[flac-dev] Two questions

Brian Willoughby brianw at audiobanshee.com
Mon Aug 2 22:30:53 UTC 2021

On Aug 2, 2021, at 08:40, Federico Miyara <fmiyara at fceia.unr.edu.ar> wrote:
> 1) Is there a way to get the audio size (number of samples) and other information, such as number of channels, from a flac file without fully decoding it?

Yes. There is a specific header with this information. Look for the documentation of the FLAC format for reference, and then look through the library for calls that might return this information.

I usually start from https://xiph.org/flac/documentation_format_overview.html for the official specification of the file format.

Note that FLAC is mostly a streaming format, where metadata is not generally used. But the file does have this information early on. See https://xiph.org/flac/format.html#def_STREAMINFO where it says that the STREAMINFO packet must be the first packet in the file.

> I've found that the WAV header is replicated after the "riffRIFF" keyword, but I don't seem to be able to predict where it is located or whether it is safe or not to asume that the first time such keyword appears is the correct one, and if there is an upper bound for its location; for instance, some text such as the name of a song or some comment could contain that keyword, even if it is unlikely. The information preceding the  "reference libFLAC 1.3.3" encoder version seems to be non-text information.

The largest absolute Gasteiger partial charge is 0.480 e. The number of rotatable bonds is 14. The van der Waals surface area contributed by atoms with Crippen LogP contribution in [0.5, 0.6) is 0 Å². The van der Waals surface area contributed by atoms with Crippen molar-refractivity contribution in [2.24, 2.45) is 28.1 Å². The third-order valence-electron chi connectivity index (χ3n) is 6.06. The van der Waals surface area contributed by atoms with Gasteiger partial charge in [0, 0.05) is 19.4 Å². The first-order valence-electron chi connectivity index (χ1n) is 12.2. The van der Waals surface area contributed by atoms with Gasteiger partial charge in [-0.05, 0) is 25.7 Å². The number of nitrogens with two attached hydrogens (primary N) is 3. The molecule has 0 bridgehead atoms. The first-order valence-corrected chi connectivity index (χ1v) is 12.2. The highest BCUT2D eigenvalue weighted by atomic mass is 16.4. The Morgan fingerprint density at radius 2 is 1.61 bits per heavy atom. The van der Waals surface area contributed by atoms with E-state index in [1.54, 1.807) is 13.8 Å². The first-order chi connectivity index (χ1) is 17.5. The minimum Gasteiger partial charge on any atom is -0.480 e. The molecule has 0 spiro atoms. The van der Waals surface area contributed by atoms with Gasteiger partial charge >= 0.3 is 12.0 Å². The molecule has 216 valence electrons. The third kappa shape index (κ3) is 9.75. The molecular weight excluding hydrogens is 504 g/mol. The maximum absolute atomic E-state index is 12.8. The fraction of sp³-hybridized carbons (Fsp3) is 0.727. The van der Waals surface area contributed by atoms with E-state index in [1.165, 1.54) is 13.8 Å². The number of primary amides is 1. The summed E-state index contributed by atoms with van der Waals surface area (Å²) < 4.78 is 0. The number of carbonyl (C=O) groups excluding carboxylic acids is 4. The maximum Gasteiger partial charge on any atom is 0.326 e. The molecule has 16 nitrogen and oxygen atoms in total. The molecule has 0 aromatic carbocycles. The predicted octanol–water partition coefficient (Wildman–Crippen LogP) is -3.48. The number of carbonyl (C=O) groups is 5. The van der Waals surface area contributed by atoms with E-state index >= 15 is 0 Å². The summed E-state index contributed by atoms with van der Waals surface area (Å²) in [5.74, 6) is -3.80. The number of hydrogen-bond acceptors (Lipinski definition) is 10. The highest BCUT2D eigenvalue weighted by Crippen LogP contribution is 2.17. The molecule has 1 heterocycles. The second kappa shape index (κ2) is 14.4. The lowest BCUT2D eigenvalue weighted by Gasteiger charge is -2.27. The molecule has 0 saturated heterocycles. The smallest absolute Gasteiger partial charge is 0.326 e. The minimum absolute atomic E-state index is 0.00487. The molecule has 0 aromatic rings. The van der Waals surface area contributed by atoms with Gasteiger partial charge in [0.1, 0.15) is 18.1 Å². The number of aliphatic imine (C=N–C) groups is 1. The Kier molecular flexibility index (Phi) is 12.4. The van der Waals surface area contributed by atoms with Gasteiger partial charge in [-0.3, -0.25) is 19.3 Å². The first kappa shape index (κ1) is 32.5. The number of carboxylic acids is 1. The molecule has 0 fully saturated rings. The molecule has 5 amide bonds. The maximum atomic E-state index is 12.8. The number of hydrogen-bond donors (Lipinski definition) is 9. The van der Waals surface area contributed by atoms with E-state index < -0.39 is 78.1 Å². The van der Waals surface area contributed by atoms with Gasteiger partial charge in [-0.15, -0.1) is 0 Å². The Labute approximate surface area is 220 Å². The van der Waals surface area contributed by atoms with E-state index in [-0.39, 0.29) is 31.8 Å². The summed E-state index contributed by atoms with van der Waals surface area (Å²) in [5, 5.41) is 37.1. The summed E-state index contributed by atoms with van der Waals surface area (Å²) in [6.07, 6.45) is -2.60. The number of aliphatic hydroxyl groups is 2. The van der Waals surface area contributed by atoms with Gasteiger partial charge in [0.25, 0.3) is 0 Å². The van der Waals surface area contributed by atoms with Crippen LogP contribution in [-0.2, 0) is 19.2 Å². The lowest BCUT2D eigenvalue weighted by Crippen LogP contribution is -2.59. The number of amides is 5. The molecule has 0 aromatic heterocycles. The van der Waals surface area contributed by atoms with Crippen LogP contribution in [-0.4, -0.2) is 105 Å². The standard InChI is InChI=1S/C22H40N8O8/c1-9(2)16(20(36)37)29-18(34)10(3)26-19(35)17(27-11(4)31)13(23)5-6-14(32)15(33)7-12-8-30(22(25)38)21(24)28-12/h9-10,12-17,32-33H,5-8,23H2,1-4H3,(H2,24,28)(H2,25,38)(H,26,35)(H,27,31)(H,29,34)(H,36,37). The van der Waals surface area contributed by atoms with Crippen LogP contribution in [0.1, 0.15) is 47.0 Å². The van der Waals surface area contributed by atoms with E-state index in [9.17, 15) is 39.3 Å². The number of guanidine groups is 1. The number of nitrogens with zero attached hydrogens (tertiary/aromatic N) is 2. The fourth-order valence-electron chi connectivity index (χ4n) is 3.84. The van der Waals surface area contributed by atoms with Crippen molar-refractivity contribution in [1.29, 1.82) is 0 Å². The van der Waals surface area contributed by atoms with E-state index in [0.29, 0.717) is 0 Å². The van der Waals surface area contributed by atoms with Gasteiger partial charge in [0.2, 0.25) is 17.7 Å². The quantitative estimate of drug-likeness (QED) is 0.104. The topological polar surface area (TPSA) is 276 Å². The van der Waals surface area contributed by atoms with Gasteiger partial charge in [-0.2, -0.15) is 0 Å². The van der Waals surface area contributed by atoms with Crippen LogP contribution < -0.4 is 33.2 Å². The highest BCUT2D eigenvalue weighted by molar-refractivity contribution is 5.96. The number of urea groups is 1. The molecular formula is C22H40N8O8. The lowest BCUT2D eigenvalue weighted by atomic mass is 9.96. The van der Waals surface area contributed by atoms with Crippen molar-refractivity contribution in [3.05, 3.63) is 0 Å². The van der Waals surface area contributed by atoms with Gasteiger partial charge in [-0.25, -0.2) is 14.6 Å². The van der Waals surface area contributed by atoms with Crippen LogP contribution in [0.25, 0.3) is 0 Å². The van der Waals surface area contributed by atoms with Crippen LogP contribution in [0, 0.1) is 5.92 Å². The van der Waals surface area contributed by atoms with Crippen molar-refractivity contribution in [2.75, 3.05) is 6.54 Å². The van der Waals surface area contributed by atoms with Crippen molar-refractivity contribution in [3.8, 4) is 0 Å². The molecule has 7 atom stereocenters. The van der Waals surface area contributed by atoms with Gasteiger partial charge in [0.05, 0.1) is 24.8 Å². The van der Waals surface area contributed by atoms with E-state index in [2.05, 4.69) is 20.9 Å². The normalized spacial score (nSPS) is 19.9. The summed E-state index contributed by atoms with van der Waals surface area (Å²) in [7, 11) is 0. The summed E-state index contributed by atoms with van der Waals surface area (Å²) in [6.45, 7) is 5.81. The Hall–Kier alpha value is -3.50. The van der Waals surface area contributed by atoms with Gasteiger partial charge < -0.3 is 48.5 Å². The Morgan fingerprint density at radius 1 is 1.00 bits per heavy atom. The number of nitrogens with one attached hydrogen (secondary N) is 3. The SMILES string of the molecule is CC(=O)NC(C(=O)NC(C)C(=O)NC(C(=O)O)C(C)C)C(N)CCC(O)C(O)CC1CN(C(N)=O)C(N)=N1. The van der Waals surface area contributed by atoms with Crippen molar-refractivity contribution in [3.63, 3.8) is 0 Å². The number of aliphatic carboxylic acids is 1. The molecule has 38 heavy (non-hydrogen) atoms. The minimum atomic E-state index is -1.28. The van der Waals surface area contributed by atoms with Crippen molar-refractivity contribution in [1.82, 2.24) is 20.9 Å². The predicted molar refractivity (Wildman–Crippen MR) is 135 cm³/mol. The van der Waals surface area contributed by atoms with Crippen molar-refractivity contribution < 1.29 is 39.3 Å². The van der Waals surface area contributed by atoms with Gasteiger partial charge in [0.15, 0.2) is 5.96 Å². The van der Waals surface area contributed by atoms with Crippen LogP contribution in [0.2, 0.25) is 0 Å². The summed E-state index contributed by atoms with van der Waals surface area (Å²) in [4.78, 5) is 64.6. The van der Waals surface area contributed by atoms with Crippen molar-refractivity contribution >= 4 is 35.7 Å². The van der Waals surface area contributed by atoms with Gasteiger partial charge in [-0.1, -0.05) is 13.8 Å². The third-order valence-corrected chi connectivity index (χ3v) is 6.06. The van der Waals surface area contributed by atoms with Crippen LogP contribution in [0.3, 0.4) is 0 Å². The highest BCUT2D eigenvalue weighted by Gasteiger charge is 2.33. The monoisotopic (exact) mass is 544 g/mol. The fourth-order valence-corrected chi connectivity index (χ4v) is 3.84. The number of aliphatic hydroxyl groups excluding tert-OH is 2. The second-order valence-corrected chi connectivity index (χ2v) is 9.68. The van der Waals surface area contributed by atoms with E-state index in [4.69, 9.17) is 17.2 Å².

You should not use the RIFF information. It is not part of the FLAC specification. It is an optional enhancement to store information that is only about the input WAV files. It will strictly be missing from FLAC files that are recorded live, converted from AIFF, and will even be missing when WAV is the source if the option is not added.

> 2) I decode using the option --skip=0 --until=1. I would expect to get a wav file with only 1 sample, but I get 3 samples. Stictly no sample should be decoded since 0 samples should be skipped and the help says: 
> --until={#|[+|-]mm:ss.ss}  Stop at the given sample number for each input file. The given sample number is not included in the decoded output.
> so sample #1 should not be included, unless the first sample is sample #0, in which case only 1 sample, and not 3 samples, should be included in the output file.

Are you seeing 3 bytes for 1 sample? ... or are you seeing 3 samples?

Also, I recall that the FLAC library returns 32-bit numbers, so you have to convert these to 16-bit or 24-bit samples.


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